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Monetary Chaos in Caracas

Monetary Chaos in Caracas

 A man counts money to buy ice lollies during a protest of healthcare workers in Caracas, Venezuela, Aug. 16.

A man counts money to buy ice lollies during a protest of healthcare workers in Caracas, Venezuela, Aug. 16.


Photo:

miguel gutierrez/epa-efe/rex/shu/EPA/Shutterstock

This promises to be quite a week in Venezuela. President

Nicolás Maduro

is rolling out his economic recuperation plan, which is supposed to rescue the once-wealthy nation from the economic damage that socialism has delivered. But on the evidence of the plan Mr. Maduro announced Friday, Venezuela could be in for a monetary meltdown.

Foreign Edition Podcast

The main feature of the Maduro plan is a giant devaluation. The new fixed rate for what he calls the “strong bolivar” is 6,000,000 to the dollar. The preferential price from the central bank had been 4,000,000 to the dollar. If all those zeros make your head spin, fear not. On Tuesday the government will launch a new currency, the “sovereign bolivar.” It will contain five fewer zeros, so it will be pegged at 60 to the dollar.

As monetary face-lifts go, this looks like a back-alley job. Venezuela is in the throes of a hyperinflation that economist

Steve Hanke

says has surged to another all-time high of 61,463% on an annual basis. The International Monetary Fund says inflation could reach 1,000,000% this year. The new bolivar rate, which is closer to the black market rate, is an attempt to stop the price spiral and restore confidence in the currency.

The problem is that the same people will be running the central bank, and they’ll still answer to Mr. Maduro, who on Friday also decreed an increase in the minimum wage of 6,000%. For those holding the ID card of Mr. Maduro’s United Socialist Party, the government will pay a bonus equivalent to 600,000 old bolivars. Perhaps the money to pay for the bonus will come from printing more bolivars.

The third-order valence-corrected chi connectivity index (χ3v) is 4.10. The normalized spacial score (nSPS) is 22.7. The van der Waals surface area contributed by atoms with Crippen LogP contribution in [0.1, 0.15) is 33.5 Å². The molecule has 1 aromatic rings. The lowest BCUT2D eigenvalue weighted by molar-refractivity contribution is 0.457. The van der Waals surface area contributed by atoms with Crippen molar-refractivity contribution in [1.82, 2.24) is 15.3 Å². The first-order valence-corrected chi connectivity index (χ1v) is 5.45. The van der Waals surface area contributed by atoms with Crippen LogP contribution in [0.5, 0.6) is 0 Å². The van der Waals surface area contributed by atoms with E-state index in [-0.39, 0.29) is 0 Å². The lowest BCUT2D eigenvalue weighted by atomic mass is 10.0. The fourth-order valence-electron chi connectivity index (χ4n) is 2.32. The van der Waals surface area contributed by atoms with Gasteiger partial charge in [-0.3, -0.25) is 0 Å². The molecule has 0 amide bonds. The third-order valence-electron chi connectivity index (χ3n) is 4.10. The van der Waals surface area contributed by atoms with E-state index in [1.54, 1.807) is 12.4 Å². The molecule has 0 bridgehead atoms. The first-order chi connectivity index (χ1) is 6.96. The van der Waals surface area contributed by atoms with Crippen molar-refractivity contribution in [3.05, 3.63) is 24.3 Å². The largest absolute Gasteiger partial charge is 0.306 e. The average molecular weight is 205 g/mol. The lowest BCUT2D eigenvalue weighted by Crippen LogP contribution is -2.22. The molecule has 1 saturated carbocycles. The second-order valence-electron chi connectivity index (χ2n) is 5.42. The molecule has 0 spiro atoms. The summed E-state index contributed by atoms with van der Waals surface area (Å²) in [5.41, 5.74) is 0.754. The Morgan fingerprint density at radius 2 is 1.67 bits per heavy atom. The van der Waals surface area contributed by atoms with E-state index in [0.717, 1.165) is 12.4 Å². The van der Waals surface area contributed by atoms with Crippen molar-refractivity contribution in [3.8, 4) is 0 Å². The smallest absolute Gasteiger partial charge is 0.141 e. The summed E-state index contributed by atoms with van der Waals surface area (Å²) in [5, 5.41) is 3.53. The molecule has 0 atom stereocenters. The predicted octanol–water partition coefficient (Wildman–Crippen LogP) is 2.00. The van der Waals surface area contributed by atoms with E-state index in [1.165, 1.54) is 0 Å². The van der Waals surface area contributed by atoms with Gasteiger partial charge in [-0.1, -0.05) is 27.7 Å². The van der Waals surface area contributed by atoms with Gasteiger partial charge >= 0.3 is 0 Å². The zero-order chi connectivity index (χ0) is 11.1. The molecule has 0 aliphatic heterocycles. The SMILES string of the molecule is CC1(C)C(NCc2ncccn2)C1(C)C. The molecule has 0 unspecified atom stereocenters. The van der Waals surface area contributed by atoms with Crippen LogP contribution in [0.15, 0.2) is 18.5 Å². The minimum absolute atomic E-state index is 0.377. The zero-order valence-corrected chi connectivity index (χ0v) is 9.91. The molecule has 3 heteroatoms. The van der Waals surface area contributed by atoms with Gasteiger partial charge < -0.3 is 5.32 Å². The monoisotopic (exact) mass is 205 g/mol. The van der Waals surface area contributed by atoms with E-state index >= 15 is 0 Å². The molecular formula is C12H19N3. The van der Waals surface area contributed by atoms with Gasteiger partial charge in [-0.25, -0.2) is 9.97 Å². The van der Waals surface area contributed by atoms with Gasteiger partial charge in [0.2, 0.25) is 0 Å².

Mr. Maduro also declared that there will be a nationwide price freeze, date uncertain. Venezuelan businesses have been laboring under price controls for years, but there have been mechanisms for small adjustments. It isn’t clear how strict the new price controls will be, but good luck to businesses trying to pay the new minimum wages when they can’t raise prices.

Even Mr. Maduro seems to understand that this is a problem, so he has declared that the government will pay the wage increases for small- and medium-size businesses for 90 days. Some of that cash will come from raising the value-added tax in September to 16% from 12%, if there’s much of anything left of the economy beyond the black market.

Not surprisingly, hyperinflation has led to an acute shortage of cash to perform even basic transactions. Gasoline stations, buses and many informal markets require cash, but small change is difficult to find. Adjustments under the new currency using old bills will mean sharp price increases for everyday business.

All of this adds up to a full-blown financial panic and the breakdown of economic order. Mr. Maduro has destroyed confidence in the country’s institutions and currency, and his new plan will make it worse. The only way to stop the descent into chaos might be to dollarize the economy. Meantime, be prepared for the worst as the people and capital of a degraded nation flee the wages of socialism.

Published at Mon, 20 Aug 2018 03:28:29 +0000